There are different glycosylated proteins in snake venoms, but no glycosylated representatives of a large family of three-fingered toxins have previously been detected. A new glycoprotein was isolated from the venom of the Thai cobra Naja kaouthia. MALDI MS of the glycoprotein contained an array of peaks in the range from approximately 8900 to approximately 9400 Da indicating its microheterogeneity. Carbohydrate analysis showed the presence of mannose, galactose, N-acetylglucosamine, fucose and neuraminic acid. The N-terminal sequence of the glycoprotein was identical to that of cytotoxin 3 (CX3) from N. kaouthia, and CD spectra of the glycoprotein and CX3 were almost the same. Cleavage of a glycan moiety by N-glycosidase F gave a protein of molecular mass practically coinciding with that of CX3. MALDI MS of the tryptic digest of reduced glycoprotein S-pyridylethylated at cysteine residues, contained peaks corresponding to all tryptic fragments of CX3, with the exception of fragment 24-30. The peak corresponding to this peptide appeared in the mass-spectrum of similarly treated deglycosylated glycoprotein. These data show that the potential N-glycosylation site at Asn29 in CX3 is utilized for glycan attachment and that the glycoprotein is glycosylated CX3. In vivo toxicity of the glycoprotein to the cricket Gryllus assimilis was twofold lower than that of CX3. The cytotoxic activity of the glycoprotein towards HL60 cells was about two orders of magnitude lower than that of CX3, but could be made equal to the CX3 cytotoxicity by deglycosylation. Thus for the first time we have isolated a glycosylated three-fingered snake venom toxin wherein glycosylation appears to modulate its biological activity.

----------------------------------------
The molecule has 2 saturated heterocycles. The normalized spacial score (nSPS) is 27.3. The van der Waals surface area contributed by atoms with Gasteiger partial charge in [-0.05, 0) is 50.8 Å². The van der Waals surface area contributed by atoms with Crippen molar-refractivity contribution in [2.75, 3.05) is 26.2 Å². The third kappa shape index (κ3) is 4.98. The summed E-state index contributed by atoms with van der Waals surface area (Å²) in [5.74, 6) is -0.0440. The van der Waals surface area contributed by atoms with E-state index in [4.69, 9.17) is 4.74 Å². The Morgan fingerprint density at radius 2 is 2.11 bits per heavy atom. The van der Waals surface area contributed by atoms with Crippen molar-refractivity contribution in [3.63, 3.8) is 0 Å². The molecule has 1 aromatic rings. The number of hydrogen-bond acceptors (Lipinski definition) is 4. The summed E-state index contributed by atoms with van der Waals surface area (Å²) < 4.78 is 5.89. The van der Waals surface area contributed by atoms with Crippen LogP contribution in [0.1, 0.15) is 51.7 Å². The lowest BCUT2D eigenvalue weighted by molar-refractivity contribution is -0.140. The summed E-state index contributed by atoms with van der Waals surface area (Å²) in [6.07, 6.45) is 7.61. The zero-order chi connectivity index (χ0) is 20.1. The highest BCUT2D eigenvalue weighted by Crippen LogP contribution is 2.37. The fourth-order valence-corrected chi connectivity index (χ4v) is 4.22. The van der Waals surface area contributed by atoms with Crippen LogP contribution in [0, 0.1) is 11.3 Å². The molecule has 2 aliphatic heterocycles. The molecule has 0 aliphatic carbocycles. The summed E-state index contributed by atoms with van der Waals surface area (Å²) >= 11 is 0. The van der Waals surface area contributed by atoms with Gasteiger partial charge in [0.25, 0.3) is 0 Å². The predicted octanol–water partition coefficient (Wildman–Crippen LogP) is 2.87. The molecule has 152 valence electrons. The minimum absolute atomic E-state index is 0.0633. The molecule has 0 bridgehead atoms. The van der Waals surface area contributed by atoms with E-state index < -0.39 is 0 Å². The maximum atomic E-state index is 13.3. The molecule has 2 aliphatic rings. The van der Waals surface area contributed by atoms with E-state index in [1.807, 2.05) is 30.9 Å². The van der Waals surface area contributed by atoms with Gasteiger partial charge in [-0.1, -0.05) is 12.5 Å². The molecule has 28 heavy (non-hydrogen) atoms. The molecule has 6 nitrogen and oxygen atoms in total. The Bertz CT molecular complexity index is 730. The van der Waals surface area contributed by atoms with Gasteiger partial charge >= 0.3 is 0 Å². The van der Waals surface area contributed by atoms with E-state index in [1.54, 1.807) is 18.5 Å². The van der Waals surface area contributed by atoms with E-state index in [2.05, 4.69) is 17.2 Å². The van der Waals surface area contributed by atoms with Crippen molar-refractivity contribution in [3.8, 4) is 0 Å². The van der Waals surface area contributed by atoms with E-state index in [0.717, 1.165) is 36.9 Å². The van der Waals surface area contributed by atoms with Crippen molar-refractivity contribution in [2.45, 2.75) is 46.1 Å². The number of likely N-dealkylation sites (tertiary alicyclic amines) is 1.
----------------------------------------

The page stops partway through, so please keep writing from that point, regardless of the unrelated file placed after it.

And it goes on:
ID:192
  11. Utkin Y.N., Kukhtina V.V., Kryukova E.V., Chiodini F., Bertrand D., Methfessel C., Tsetlin V.I. (2001). "Weak toxin" from Naja kaouthia is a nontoxic antagonist of alpha 7 and muscle-type nicotinic acetylcholine receptors. J. Biol. Chem. 276 (19), 15810–5 [+]

    This work has shown that known for a long time “weak” toxins are capable to interact with nicotinic acetylcholine receptors. However, possessing low affinity to the receptors these toxins bind practically irreversible.

    ID:103
  12. Machold J., Utkin Y., Kirsch D., Kaufmann R., Tsetlin V., Hucho F. (1995). Photolabeling reveals the proximity of the alpha-neurotoxin binding site to the M2 helix of the ion channel in the nicotinic acetylcholine receptor. Proc. Natl. Acad. Sci. U.S.A. 92 (16), 7282–6 [+]

    For the first time the amino acid residue labelled by photoactivatable neurotoxin derivative was localized in amino acid sequence of nicotinic acetylcholine receptor. Basing on these data the position of neurotoxin molecule on the receptor was established. The toxin molecule is located much closer to membrane surface than it was accepted earlier.

    ID:102
  13. Kreienkamp H.J., Utkin Y.N., Weise C., Machold J., Tsetlin V.I., Hucho F. (1992). Investigation of ligand-binding sites of the acetylcholine receptor using photoactivatable derivatives of neurotoxin II from Naja naja oxiana. Biochemistry 31 (35), 8239–44 [+]

    In this work the subunits of muscle-type receptor participating in formation of binding sites for agonist/competitive antagonists were established by use of photoactivatable neurotoxin derivatives.

    ID:101